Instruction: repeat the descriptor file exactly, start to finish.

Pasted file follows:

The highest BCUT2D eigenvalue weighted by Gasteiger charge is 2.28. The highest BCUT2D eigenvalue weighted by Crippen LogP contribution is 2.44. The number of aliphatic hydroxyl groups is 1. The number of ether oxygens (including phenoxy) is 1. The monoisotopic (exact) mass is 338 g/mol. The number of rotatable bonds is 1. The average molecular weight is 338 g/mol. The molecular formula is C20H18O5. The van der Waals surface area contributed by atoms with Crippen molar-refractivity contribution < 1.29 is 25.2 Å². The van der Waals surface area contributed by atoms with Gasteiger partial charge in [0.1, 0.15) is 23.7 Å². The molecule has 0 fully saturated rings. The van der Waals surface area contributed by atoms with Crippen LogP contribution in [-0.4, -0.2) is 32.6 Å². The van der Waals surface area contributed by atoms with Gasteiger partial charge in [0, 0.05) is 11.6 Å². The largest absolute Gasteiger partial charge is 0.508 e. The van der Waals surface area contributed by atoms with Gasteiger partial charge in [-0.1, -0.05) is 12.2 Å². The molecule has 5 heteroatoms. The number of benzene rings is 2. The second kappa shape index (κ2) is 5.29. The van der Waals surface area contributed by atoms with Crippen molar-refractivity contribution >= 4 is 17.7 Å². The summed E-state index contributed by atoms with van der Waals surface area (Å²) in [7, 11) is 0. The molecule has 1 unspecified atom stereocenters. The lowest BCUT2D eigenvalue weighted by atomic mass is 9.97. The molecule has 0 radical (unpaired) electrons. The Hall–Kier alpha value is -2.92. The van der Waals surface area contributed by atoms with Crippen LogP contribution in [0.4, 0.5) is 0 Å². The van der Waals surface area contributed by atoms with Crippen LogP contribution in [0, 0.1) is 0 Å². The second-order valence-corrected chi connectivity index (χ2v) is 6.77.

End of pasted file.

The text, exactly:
The highest BCUT2D eigenvalue weighted by Gasteiger charge is 2.28. The highest BCUT2D eigenvalue weighted by Crippen LogP contribution is 2.44. The number of aliphatic hydroxyl groups is 1. The number of ether oxygens (including phenoxy) is 1. The monoisotopic (exact) mass is 338 g/mol. The number of rotatable bonds is 1. The average molecular weight is 338 g/mol. The molecular formula is C20H18O5. The van der Waals surface area contributed by atoms with Crippen molar-refractivity contribution < 1.29 is 25.2 Å². The van der Waals surface area contributed by atoms with Gasteiger partial charge in [0.1, 0.15) is 23.7 Å². The molecule has 0 fully saturated rings. The van der Waals surface area contributed by atoms with Crippen LogP contribution in [-0.4, -0.2) is 32.6 Å². The van der Waals surface area contributed by atoms with Gasteiger partial charge in [0, 0.05) is 11.6 Å². The largest absolute Gasteiger partial charge is 0.508 e. The van der Waals surface area contributed by atoms with Gasteiger partial charge in [-0.1, -0.05) is 12.2 Å². The molecule has 5 heteroatoms. The number of benzene rings is 2. The second kappa shape index (κ2) is 5.29. The van der Waals surface area contributed by atoms with Crippen molar-refractivity contribution >= 4 is 17.7 Å². The summed E-state index contributed by atoms with van der Waals surface area (Å²) in [7, 11) is 0. The molecule has 1 unspecified atom stereocenters. The lowest BCUT2D eigenvalue weighted by atomic mass is 9.97. The molecule has 0 radical (unpaired) electrons. The Hall–Kier alpha value is -2.92. The van der Waals surface area contributed by atoms with Crippen LogP contribution in [0.4, 0.5) is 0 Å². The van der Waals surface area contributed by atoms with Crippen LogP contribution in [0, 0.1) is 0 Å². The second-order valence-corrected chi connectivity index (χ2v) is 6.77.